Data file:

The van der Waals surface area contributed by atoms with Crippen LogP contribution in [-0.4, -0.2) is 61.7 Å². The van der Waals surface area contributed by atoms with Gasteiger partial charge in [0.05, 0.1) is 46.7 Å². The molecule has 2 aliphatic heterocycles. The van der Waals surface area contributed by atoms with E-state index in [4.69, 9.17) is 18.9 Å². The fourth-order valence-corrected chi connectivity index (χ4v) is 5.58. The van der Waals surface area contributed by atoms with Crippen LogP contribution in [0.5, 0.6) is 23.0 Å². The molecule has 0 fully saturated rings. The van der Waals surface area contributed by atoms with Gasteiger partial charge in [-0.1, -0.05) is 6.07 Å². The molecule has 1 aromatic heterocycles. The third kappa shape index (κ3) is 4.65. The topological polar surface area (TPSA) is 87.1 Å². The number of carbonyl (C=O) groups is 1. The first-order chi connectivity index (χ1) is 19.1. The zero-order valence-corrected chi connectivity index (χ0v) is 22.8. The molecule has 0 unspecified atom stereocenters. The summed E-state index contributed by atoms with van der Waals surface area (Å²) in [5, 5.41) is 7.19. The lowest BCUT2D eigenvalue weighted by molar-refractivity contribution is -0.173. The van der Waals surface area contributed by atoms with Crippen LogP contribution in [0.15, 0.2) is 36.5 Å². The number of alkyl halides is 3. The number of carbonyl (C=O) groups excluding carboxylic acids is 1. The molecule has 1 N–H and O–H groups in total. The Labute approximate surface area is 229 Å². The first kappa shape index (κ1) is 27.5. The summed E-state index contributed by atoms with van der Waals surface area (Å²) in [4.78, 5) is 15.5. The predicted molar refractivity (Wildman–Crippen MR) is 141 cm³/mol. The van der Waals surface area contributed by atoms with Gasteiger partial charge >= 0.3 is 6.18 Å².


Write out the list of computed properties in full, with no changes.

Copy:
The van der Waals surface area contributed by atoms with Crippen LogP contribution in [-0.4, -0.2) is 61.7 Å². The van der Waals surface area contributed by atoms with Gasteiger partial charge in [0.05, 0.1) is 46.7 Å². The molecule has 2 aliphatic heterocycles. The van der Waals surface area contributed by atoms with E-state index in [4.69, 9.17) is 18.9 Å². The fourth-order valence-corrected chi connectivity index (χ4v) is 5.58. The van der Waals surface area contributed by atoms with Crippen LogP contribution in [0.5, 0.6) is 23.0 Å². The molecule has 0 fully saturated rings. The van der Waals surface area contributed by atoms with Gasteiger partial charge in [-0.1, -0.05) is 6.07 Å². The molecule has 1 aromatic heterocycles. The third kappa shape index (κ3) is 4.65. The topological polar surface area (TPSA) is 87.1 Å². The number of carbonyl (C=O) groups is 1. The first-order chi connectivity index (χ1) is 19.1. The zero-order valence-corrected chi connectivity index (χ0v) is 22.8. The molecule has 0 unspecified atom stereocenters. The summed E-state index contributed by atoms with van der Waals surface area (Å²) in [5, 5.41) is 7.19. The lowest BCUT2D eigenvalue weighted by molar-refractivity contribution is -0.173. The van der Waals surface area contributed by atoms with Crippen LogP contribution in [0.15, 0.2) is 36.5 Å². The number of alkyl halides is 3. The number of carbonyl (C=O) groups excluding carboxylic acids is 1. The molecule has 1 N–H and O–H groups in total. The Labute approximate surface area is 229 Å². The first kappa shape index (κ1) is 27.5. The summed E-state index contributed by atoms with van der Waals surface area (Å²) in [4.78, 5) is 15.5. The predicted molar refractivity (Wildman–Crippen MR) is 141 cm³/mol. The van der Waals surface area contributed by atoms with Gasteiger partial charge >= 0.3 is 6.18 Å².